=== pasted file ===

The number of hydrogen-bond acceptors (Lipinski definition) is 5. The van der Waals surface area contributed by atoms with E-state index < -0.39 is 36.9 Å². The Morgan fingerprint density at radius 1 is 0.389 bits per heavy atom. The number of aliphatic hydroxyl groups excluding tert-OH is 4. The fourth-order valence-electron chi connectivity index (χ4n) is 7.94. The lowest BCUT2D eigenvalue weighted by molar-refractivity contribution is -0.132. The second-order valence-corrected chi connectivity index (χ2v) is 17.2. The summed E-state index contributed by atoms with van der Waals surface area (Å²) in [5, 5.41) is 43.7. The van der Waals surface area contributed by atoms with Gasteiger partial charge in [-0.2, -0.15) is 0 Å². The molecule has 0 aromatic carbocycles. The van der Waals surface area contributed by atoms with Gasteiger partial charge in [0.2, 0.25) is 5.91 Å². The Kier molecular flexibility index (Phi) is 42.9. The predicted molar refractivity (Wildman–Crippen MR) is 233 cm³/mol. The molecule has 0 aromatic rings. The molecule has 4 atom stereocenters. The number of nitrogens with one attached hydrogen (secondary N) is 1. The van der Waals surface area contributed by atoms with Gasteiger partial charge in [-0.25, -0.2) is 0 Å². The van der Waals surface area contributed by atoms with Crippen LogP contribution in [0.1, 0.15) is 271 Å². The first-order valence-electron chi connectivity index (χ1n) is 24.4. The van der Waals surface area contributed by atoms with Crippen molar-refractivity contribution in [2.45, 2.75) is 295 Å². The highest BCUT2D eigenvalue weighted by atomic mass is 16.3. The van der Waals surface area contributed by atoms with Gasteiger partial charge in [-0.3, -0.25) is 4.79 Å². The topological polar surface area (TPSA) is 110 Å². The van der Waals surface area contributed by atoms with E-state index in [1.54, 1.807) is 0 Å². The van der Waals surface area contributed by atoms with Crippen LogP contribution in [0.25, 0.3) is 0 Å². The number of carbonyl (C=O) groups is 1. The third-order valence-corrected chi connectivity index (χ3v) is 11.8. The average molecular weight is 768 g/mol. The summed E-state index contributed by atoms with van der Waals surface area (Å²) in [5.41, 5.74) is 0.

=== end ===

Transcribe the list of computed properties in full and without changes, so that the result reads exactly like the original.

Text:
The number of hydrogen-bond acceptors (Lipinski definition) is 5. The van der Waals surface area contributed by atoms with E-state index < -0.39 is 36.9 Å². The Morgan fingerprint density at radius 1 is 0.389 bits per heavy atom. The number of aliphatic hydroxyl groups excluding tert-OH is 4. The fourth-order valence-electron chi connectivity index (χ4n) is 7.94. The lowest BCUT2D eigenvalue weighted by molar-refractivity contribution is -0.132. The second-order valence-corrected chi connectivity index (χ2v) is 17.2. The summed E-state index contributed by atoms with van der Waals surface area (Å²) in [5, 5.41) is 43.7. The van der Waals surface area contributed by atoms with Gasteiger partial charge in [-0.2, -0.15) is 0 Å². The molecule has 0 aromatic carbocycles. The van der Waals surface area contributed by atoms with Gasteiger partial charge in [0.2, 0.25) is 5.91 Å². The Kier molecular flexibility index (Phi) is 42.9. The predicted molar refractivity (Wildman–Crippen MR) is 233 cm³/mol. The molecule has 0 aromatic rings. The molecule has 4 atom stereocenters. The number of nitrogens with one attached hydrogen (secondary N) is 1. The van der Waals surface area contributed by atoms with Gasteiger partial charge in [-0.25, -0.2) is 0 Å². The van der Waals surface area contributed by atoms with Crippen LogP contribution in [0.1, 0.15) is 271 Å². The first-order valence-electron chi connectivity index (χ1n) is 24.4. The van der Waals surface area contributed by atoms with Crippen molar-refractivity contribution in [2.45, 2.75) is 295 Å². The highest BCUT2D eigenvalue weighted by atomic mass is 16.3. The van der Waals surface area contributed by atoms with Gasteiger partial charge in [-0.3, -0.25) is 4.79 Å². The topological polar surface area (TPSA) is 110 Å². The van der Waals surface area contributed by atoms with E-state index in [1.54, 1.807) is 0 Å². The van der Waals surface area contributed by atoms with Crippen LogP contribution in [0.25, 0.3) is 0 Å². The number of carbonyl (C=O) groups is 1. The third-order valence-corrected chi connectivity index (χ3v) is 11.8. The average molecular weight is 768 g/mol. The summed E-state index contributed by atoms with van der Waals surface area (Å²) in [5.41, 5.74) is 0.